Tag Archives: gender

Genève Internationale

I spent the past week in Switzerland, on a trip with some of my high-school physics students.

What we did

We spent a day in Bern de-abstractifying an icon the Einstein museum, contemplating food waste at Äss-Bar (which sells second-day products from bakeries), and admiring marvels of nature and architecture at the bear pit and cathedral respectively. Our trip at CERN took us to the original Synchro-Cyclotron, which has been reimagined as a superbly-lighted display piece; to mission control at ATLAS, where a dozen physicists looked remarkably busy during a scheduled shutdown; and to a wonderful lunch-chat with my friend Sarah, who then took us back to her lab to talk about radiation-hardened electronics and detectors. We finished the afternoon with a trip up the téléphérique at Mont Salève. On the third day, we took a tour at Webster University in nearby Bellevue, where the students got a lot of good advice about university applications, before walking around the campus at the Université de Genève and spending a couple hours at the superb Musée d’Art et d’Histoire.

Outreach done right

CERN devotes a significant amount of time and money to outreach. Researchers volunteer to lead tours, all the labs seem to have some sort of visitor display, and there are numerous programmes targeting students. However, it doesn’t always seem to come off effectively. Our tour guides have usually been enthusiastic about physics, but are unfamiliar with how to speak to people educationally: wait times, asking questions to maintain engagement and determine understanding, and finding ways for the ideas to explain themselves whenever possible.

The big ideas — the standard model, how the LHC works, why it is so big and expensive — are important and rightfully are thoroughly addressed. However, my students were much more engaged with Sarah talked about her own work. For them, photo-multiplier tubes and fibre-optic cables are just as exotic as the 1200 precision-engineered dipole magnets that largely make up the LHC ring, while also being more tangible. Sarah talking about her specific efforts to reduce the size and study the material effects of opto-electric connections was more effective than the lecture about the dipoles (and higher-order multipoles).

At the time we visited, the Globe was closed for (comprehensive, by the looks of it) reconstructions, and the Microcosm exhibit in the visitor reception building was much smaller than it has been in the past (representing the present LHC experiments only). CERN has decades of brilliant, revolutionary physics apparatus that the public never gets to see. Sarah stopped to tell us about Gargamelle, which is sitting in an unkempt courtyard behind the reception building, but there is otherwise little indication of the great CERN experiments of the past. I would love for CERN to show off some of the great artifacts they are surely storing, as a way to preserve the history of the institution.

Oh, and if you can use Lego to make a model of something, do it!


Genève Internationale

In Geneva, we sometimes heard this cliché phrase about the city’s international character. The city is famous for its banking, high-end watches, and lax taxation laws — consequently drawing in a population of haves from around the world. Yet while reminders of the multicultural character of the city are ubiquitous, this is a city of the well-off, and not a city of the world. The high cost of living, paucity of opportunities for the working poor, and surfeit of high-priced hotels ensure that this city of diplomacy is rooted in 19th-century notions of inter-state affairs, rather than to the idea of governments and diplomats as servants of the people.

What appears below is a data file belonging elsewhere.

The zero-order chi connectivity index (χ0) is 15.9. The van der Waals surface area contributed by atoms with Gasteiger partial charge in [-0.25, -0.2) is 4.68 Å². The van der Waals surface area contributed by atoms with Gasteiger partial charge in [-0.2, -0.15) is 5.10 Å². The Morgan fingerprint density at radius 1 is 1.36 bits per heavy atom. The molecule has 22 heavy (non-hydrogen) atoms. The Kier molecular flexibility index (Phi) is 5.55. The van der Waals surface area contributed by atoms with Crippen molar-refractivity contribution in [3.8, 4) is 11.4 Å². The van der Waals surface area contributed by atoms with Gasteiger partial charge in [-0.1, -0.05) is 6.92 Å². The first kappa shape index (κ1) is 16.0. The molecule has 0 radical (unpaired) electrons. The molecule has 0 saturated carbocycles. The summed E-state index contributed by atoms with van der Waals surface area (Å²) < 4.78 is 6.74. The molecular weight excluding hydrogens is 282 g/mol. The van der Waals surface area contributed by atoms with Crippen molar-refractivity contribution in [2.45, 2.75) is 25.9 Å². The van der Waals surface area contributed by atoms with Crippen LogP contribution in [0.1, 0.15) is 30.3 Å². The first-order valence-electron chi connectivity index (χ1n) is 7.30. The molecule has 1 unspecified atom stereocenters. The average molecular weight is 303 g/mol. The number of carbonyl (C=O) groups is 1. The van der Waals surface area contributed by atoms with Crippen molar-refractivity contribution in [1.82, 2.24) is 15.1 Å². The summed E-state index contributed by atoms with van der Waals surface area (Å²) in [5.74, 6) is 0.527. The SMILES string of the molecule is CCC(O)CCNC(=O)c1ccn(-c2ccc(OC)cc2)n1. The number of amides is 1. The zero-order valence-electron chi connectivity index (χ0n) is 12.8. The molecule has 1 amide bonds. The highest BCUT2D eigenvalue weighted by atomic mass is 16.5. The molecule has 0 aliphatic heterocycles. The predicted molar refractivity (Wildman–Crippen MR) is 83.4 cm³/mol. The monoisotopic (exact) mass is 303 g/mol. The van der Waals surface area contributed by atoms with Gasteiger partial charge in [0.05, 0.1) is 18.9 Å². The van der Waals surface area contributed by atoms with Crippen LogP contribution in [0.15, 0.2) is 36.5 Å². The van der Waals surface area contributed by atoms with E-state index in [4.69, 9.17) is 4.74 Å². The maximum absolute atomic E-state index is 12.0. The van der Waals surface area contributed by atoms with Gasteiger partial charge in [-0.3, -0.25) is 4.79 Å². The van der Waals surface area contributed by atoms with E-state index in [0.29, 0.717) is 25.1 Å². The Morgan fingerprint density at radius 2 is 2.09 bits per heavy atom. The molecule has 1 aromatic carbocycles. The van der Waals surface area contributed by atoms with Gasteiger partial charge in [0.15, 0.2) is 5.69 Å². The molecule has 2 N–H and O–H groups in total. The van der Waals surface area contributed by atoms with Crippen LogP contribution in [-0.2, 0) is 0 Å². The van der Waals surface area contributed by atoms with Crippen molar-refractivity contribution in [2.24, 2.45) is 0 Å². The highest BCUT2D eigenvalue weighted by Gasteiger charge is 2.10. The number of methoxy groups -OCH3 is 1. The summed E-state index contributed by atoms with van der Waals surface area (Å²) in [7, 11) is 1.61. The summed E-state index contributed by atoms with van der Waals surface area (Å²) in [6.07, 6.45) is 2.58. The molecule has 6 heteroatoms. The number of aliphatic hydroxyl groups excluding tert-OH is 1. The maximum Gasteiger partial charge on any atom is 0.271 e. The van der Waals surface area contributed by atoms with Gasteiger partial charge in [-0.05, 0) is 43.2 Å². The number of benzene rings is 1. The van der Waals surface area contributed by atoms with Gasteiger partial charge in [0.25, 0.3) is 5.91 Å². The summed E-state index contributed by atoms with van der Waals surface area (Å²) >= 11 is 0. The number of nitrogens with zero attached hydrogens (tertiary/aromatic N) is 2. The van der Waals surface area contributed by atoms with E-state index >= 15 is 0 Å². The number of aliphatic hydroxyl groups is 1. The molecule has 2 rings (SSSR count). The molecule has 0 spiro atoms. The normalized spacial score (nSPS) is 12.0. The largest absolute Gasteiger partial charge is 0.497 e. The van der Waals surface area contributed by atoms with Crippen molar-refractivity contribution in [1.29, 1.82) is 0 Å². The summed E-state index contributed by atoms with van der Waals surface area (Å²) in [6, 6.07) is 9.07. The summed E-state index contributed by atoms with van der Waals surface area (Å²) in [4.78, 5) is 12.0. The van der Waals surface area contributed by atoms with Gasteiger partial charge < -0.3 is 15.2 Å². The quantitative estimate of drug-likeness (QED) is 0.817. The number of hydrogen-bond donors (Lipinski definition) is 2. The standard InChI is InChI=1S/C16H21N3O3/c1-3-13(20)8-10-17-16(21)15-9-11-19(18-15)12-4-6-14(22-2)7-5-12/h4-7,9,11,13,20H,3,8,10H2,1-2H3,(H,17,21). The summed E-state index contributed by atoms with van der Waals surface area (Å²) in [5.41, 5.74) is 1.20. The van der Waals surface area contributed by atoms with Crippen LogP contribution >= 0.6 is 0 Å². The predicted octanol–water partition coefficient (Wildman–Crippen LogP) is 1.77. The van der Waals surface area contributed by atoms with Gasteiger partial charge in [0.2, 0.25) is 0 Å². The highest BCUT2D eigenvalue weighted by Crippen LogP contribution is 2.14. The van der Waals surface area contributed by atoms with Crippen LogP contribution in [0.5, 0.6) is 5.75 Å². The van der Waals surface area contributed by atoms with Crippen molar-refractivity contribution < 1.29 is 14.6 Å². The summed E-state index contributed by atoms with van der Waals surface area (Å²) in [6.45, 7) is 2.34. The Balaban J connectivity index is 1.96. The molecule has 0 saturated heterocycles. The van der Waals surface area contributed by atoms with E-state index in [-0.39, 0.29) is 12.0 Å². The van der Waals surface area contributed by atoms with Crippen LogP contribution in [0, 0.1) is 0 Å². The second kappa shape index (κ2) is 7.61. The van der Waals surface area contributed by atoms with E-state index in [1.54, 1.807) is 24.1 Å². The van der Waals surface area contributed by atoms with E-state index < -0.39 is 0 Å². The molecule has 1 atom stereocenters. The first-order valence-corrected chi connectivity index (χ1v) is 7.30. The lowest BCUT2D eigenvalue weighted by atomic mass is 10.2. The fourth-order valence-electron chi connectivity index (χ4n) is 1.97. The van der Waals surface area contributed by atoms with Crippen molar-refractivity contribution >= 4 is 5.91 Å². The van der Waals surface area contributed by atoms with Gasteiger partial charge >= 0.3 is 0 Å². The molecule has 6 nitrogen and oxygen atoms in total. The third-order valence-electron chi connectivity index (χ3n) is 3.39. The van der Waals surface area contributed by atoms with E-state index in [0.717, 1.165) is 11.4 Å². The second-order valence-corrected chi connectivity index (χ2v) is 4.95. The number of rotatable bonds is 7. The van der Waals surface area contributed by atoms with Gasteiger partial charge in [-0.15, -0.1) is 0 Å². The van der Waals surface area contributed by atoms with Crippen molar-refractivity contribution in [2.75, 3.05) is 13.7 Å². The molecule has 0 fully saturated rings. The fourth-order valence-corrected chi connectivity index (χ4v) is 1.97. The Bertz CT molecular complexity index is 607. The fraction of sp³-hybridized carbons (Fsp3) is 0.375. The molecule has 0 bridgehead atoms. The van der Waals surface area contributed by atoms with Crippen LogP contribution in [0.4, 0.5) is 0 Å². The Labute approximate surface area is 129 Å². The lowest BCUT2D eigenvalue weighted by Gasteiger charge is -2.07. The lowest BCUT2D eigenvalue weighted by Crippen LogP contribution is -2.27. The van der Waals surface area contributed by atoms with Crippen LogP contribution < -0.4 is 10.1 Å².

This effect, where the world is flat for the moneyed but round as ever for the poor, is something familiar to those of us who work in international schools. I need to think deeply about how to instill the ideals of social justice for such a community.


One thing Geneva does well is food. We had some great meals, including Ethiopian, Lebanese, and Swiss cuisine. Like a friendly discussion in the Middle East about hummus, maybe food can be a way to bring us together. Yet it cannot be the meat of multiculturalism — and I have thinking to do about how to involve my high school students critically in our upcoming International Day pot-luck + song/dance performances.

Women in Physics

During the trip, I read Mary K Gaillard’s memoir, A Singularly Unfeminine Profession. The quality of the writing and editing is unpolished, but the anecdotes speak clearly of a culture quite resistant to the inclusion of women physicists at the top levels, both at CERN and in the United States.

Sarah spoke with the students, and especially with the women interested in pursuing careers in STEM. Challenges remain, and both unhealthy environments and unacceptable behaviour from male leaders persist. However, Sarah was optimistic, saying that she had never felt like there was anything she couldn’t do.

Thus, moving forward, the task is to remain vigilant about bad situations and people, and to focus our efforts on the intangibles, like culture, that are driving the current gender gap.

"Knowledge repels the advances of Love"

“Knowledge repels the advances of Love”

Old Experiments

The Museum of the History of Science in Geneva is a special place, and I was happy to share it with the students. Here are two things that struck me:

A motivation for the metric system

A motivation for the metric system

Use metal parabolic dishes to transfer infrared waves, showing that "heat" is a wave

Use metal parabolic dishes to transfer infrared waves, showing that “heat” is a wave

Bechdel Stats